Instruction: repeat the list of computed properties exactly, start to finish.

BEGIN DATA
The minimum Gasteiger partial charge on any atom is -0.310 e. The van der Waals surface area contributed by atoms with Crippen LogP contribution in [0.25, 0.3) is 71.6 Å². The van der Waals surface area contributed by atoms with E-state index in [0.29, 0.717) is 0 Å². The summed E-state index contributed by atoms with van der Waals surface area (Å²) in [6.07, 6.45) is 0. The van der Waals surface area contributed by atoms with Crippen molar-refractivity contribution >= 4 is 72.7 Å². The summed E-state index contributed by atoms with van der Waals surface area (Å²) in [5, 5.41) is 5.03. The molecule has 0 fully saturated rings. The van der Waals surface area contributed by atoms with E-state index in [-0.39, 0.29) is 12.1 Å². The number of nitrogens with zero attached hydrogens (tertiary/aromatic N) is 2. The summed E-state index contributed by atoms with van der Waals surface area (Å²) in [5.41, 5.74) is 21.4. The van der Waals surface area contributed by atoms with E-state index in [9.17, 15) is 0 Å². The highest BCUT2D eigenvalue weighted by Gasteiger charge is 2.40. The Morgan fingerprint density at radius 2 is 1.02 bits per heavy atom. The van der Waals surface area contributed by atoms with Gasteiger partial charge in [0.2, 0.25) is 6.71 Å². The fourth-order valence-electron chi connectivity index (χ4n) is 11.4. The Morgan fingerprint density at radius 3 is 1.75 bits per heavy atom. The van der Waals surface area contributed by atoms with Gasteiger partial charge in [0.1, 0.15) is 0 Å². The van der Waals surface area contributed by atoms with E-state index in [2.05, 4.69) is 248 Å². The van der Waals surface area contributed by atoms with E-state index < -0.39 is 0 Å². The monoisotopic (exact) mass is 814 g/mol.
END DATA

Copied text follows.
The minimum Gasteiger partial charge on any atom is -0.310 e. The van der Waals surface area contributed by atoms with Crippen LogP contribution in [0.25, 0.3) is 71.6 Å². The van der Waals surface area contributed by atoms with E-state index in [0.29, 0.717) is 0 Å². The summed E-state index contributed by atoms with van der Waals surface area (Å²) in [6.07, 6.45) is 0. The van der Waals surface area contributed by atoms with Crippen molar-refractivity contribution >= 4 is 72.7 Å². The summed E-state index contributed by atoms with van der Waals surface area (Å²) in [5, 5.41) is 5.03. The molecule has 0 fully saturated rings. The van der Waals surface area contributed by atoms with E-state index in [-0.39, 0.29) is 12.1 Å². The number of nitrogens with zero attached hydrogens (tertiary/aromatic N) is 2. The summed E-state index contributed by atoms with van der Waals surface area (Å²) in [5.41, 5.74) is 21.4. The van der Waals surface area contributed by atoms with E-state index in [9.17, 15) is 0 Å². The highest BCUT2D eigenvalue weighted by Gasteiger charge is 2.40. The Morgan fingerprint density at radius 2 is 1.02 bits per heavy atom. The van der Waals surface area contributed by atoms with Gasteiger partial charge in [0.2, 0.25) is 6.71 Å². The fourth-order valence-electron chi connectivity index (χ4n) is 11.4. The Morgan fingerprint density at radius 3 is 1.75 bits per heavy atom. The van der Waals surface area contributed by atoms with Gasteiger partial charge in [0.1, 0.15) is 0 Å². The van der Waals surface area contributed by atoms with E-state index in [2.05, 4.69) is 248 Å². The van der Waals surface area contributed by atoms with E-state index < -0.39 is 0 Å². The monoisotopic (exact) mass is 814 g/mol.